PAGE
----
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Newcastle MathsJam October 2012 Recap

Here’s my recollection of what happened at October’s Newcastle MathsJam. It was a fortnight ago and I’m trying to write quickly, so it might be missing a few things.

David asked what the smallest and biggest “A” series sizes of paper could be. Fudging the aspect ratio a bit, he decided that the smallest bit of paper would be the width of an atom (roughly \(10^{-10}\)m), and the largest would be as wide as the observable universe (about \(10^{27}\)m). That would mean there are just over 120 sizes of “A” paper in-between.

David then posed a prisoners-in-hats problem. He’s written about it on his new blog.

Stepping round a circle

The prisoners-in-hats problem got us talking about sizes of infinities, and David asked this question as a motivating example:

If you walk around a circle, with each step taking you \(x^{\circ}\) round at a time, will you eventually have stepped on every point on the circle?

Clearly, if you step \(90^{\circ}\) at a time, you’ll only hit four different points. Similarly, any integer and any rational value of \(x\) will only give you a finite number of points. But even if \(x\) is irrational, the answer is still no: the points on the circle are equivalent to the interval \([0,1)\), which has the same cardinality as the set of real numbers \(\mathbb{R}\). But the set of steps taken is only as big as the set of natural numbers, \(\mathbb{N}\), because the steps can be enumerated. The set of real numbers is strictly bigger than the set of whole numbers, so there will always be points you haven’t stepped on, no matter how long you keep going.

I have written in my little notebook that David asked “What’s the point of proof/maths?”. We must’ve discussed it; I assume we came up with some compelling arguments.

In celebration of Martin Gardner’s 98th birthday, I made a hexahexaflexagon from first-principles, using a compass and ruler.

I read out the problem from Tanya Khovanova’s paper, Conway’s Wizards. Sadly, nobody took it on. It’s a very very tricky puzzle.

Sarah and I had a go at making some of the knot patterns from a book I bought at Barter Books, String Figures of the Tuamotus. It took a while, but Sarah was more successful than I was. First she made a female turtle…

… which then became a male turtle

And then Sarah graduated to string figure master with this very complicated pattern:

A couple of coin puzzles

John asked this probability question:

I have \(N\) coins. I place each of them in turn in piles. It’s equally likely that I’ll place a coin on any of the existing piles, or start a new pile. How many piles should I expect there to be when I’m done?

We didn’t come up with an answer. David, Stephen and Ji set to work computing numbers for small values of \(N\). David demanded that I take a photo of his “maths explosion”.

Stephen and Ji were concentrating too hard to notice me take this picture.

David asked a question about coins. It goes like this:

I have a biased coin, but I don’t know what the bias is. How can I use it to make a fair decision between two choices?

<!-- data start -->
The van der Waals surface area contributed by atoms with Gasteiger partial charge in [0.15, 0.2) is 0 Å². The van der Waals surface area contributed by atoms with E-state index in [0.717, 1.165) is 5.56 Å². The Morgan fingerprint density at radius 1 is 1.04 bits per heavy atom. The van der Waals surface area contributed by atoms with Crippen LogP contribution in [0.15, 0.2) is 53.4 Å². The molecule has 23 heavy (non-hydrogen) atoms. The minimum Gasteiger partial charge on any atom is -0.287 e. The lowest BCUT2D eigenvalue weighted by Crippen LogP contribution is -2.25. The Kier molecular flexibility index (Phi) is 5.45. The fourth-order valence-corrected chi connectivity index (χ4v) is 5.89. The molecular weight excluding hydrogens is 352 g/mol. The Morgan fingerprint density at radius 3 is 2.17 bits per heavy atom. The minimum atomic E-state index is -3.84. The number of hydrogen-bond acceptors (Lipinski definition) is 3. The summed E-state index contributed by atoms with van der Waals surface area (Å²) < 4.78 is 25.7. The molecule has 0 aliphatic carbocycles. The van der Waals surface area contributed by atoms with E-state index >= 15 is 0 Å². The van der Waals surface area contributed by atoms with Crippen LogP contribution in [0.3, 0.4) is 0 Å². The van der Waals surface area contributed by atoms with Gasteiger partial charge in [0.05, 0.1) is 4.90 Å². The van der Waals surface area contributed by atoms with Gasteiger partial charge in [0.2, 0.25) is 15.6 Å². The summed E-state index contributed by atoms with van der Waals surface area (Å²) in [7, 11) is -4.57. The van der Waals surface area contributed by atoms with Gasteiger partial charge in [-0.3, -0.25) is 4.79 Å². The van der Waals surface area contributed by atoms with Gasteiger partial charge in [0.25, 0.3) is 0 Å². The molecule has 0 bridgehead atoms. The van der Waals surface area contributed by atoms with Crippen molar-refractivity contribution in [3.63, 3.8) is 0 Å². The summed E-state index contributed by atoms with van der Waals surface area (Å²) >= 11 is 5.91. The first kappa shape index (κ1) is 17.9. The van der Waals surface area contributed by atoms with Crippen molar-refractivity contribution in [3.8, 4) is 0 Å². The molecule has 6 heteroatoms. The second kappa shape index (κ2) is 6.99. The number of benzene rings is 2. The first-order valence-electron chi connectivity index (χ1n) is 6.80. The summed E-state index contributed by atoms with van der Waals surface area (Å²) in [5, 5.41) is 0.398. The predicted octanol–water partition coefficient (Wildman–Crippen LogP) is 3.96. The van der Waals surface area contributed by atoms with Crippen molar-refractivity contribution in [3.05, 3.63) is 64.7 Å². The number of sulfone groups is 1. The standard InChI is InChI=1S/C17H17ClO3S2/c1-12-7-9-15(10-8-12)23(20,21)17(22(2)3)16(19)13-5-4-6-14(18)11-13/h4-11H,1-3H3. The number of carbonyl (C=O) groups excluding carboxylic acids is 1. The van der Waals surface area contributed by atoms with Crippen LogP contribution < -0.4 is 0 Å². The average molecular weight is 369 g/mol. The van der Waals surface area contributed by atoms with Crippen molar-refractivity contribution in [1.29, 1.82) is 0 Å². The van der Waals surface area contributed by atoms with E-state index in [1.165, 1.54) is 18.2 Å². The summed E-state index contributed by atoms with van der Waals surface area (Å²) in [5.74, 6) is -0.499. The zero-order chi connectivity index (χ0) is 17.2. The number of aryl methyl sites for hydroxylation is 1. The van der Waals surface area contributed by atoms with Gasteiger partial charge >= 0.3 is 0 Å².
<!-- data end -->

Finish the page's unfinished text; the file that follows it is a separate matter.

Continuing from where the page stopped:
If you want to think about this before reading the solution, here’s your warning that the next sentence will spoil it for you. The solution is to flip the coin twice until you get two different results, and take the result of the first flip as your answer. It works because, if the probability of getting heads is \(p\), the probability of getting heads-then-tails and of getting tails-then-heads are the same: \(p \cdot (1-p)\).

Hanging pictures just about safely enough

When David got hold of the wool we’d been using to make the string figures of the Tuamotus, he asked us this:

How do you hang a picture from \(N\) nails with a single piece of string, so that removing any one of the nails makes the picture fall?

David showed us the solutions for two and three nails (or fingers of a willing participant in our case), which involve wrapping the string in a particular pattern around the nails. I first saw this trick at a Maths Busking event, but I can never remember the solution. On googling, it turns out the Demaine brothers and others have written a big paper on the subject.

Somehow, my pair of scissors ended up with some string tied very tightly to one of the handles. Since we had no other cutting implements, we agreed that David would have to run relativistically quickly near a black hole with the scissors to cut the string off.

In preparation for my PGF talk the following week, I went through the zero-knowledge sudoku protocol with John.

Finally, we learned that googlewhacks don’t exist any more, because somebody has created two pages each containing every pair of words. I haven’t checked that fact; I hope it isn’t true.

The next Newcastle MathsJam is on the 20th of November, two days after the big MathsJam conference at Wychwood Park. I’m looking forward to both!



For the first coin question, I got the numbers
$1, \frac{3}{2}, \frac{23}{12}, \frac{41}{18}, \dotsc$
I think the expression
$-\frac{2}{3} + \sqrt{2\left(n + \frac{1}{3}\right)}$
gives a good approximation for the expected number of piles.
I found it by using a recursion formula for the numbers and some function fitting.
The approximation gets better as $n$ increases and it looks like the error is $O(n^{-1.5})$.
I tried finding an exact formula, but only got as far as an integral form for a generating function.